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"I'm Disabled . . . Now What?"

A basic resource for the disabled delivers advice on a range of topics.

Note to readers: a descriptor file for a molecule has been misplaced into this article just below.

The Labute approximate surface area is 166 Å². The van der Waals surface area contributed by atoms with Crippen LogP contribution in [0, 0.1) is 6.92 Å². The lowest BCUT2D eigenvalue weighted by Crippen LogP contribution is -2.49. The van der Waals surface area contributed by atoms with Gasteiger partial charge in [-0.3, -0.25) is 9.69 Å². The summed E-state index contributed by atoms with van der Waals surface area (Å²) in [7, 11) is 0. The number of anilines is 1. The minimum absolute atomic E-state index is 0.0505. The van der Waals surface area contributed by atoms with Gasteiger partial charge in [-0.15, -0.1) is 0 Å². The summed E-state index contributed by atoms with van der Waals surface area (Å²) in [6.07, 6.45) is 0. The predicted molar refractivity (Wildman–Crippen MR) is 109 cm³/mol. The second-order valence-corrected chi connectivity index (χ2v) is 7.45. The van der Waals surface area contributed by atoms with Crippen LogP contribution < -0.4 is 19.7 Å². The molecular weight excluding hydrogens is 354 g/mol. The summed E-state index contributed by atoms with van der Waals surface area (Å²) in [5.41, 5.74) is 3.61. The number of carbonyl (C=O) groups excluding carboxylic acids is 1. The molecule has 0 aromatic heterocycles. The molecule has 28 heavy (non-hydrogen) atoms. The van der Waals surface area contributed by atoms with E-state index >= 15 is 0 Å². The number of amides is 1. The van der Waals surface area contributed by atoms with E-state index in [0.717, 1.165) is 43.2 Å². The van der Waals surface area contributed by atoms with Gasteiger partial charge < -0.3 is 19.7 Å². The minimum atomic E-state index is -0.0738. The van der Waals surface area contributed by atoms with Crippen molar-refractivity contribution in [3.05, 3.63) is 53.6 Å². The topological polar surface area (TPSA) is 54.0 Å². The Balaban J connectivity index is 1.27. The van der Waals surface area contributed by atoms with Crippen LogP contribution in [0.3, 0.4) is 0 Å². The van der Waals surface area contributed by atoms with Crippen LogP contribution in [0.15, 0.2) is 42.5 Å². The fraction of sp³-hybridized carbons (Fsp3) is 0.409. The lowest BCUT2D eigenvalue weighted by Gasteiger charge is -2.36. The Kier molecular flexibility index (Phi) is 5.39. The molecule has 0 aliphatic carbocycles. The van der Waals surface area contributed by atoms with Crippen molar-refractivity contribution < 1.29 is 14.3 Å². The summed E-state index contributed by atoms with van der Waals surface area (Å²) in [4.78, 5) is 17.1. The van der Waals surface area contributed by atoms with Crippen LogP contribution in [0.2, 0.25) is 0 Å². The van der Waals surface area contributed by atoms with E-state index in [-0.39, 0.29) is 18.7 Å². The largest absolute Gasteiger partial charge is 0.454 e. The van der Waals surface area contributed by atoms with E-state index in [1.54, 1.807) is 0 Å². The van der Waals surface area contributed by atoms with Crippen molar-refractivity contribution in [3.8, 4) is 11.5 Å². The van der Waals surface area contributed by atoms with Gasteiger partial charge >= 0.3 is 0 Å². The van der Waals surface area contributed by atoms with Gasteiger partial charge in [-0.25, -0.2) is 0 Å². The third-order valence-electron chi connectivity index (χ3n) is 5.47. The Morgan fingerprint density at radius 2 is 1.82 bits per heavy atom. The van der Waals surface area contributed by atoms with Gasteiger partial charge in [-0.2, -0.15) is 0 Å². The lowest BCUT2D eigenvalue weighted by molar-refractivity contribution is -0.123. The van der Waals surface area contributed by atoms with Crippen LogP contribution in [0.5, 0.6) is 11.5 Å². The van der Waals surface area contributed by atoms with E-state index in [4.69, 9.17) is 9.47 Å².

This guide by disability expert Checkoway (Getting Paid: An Insider’s Guide to Filing Your Long-Term Disability Claim or Appeal, 2012, etc.) covers such subjects as equipment and technology (including emergency alert systems and wheelchairs), exercise, accessible housing, and travel. The first part, “Planning for Incapacity,” may be one of the more helpful sections, because it addresses both the psychological aspects of living with a disability and the practical impact, in particular, of working with one. The author’s seven strategies for coping with a disability are written with a keen sensitivity and from a personal perspective resulting from his own experience of being partially disabled. Similarly, the 10 tips Checkoway offers for the newly disabled, while somewhat more cautionary, set realistic expectations for one’s life ahead. Other parts of the book are not as inspirational but valuable nonetheless; there is good information, for instance, about the challenges of driving with a disability, elements that make housing accessible, and basic facts about monitoring systems, wheelchairs, wheelchair ramps, and stair lifts. Most of the chapters are short and easy to read, if sketchy at times; some of them have been adapted or reprinted from other sources. While many of the chapters seem somewhat cursory, the most comprehensive section of the book concerns traveling with a disability. Here, the author addresses such worthwhile topics as airlines, cruise ships, safety, health care, emergencies, travel insurance, and more. He adds a few useful insider tips as well, including important commentary about the decidedly unfriendly experience he had traveling as a disabled person on a European train. One of the better features of the volume may be its extensive appendices, which boast a wealth of resources for the disabled, including listings of manufacturers and distributors of monitoring services and equipment, state assistive technology programs, wheelchair manufacturers, and the like. A worthy starting point for those with disabilities who need an overview of the fundamentals; but readers will likely have to use the sources in the appendices to dig deeper for more information.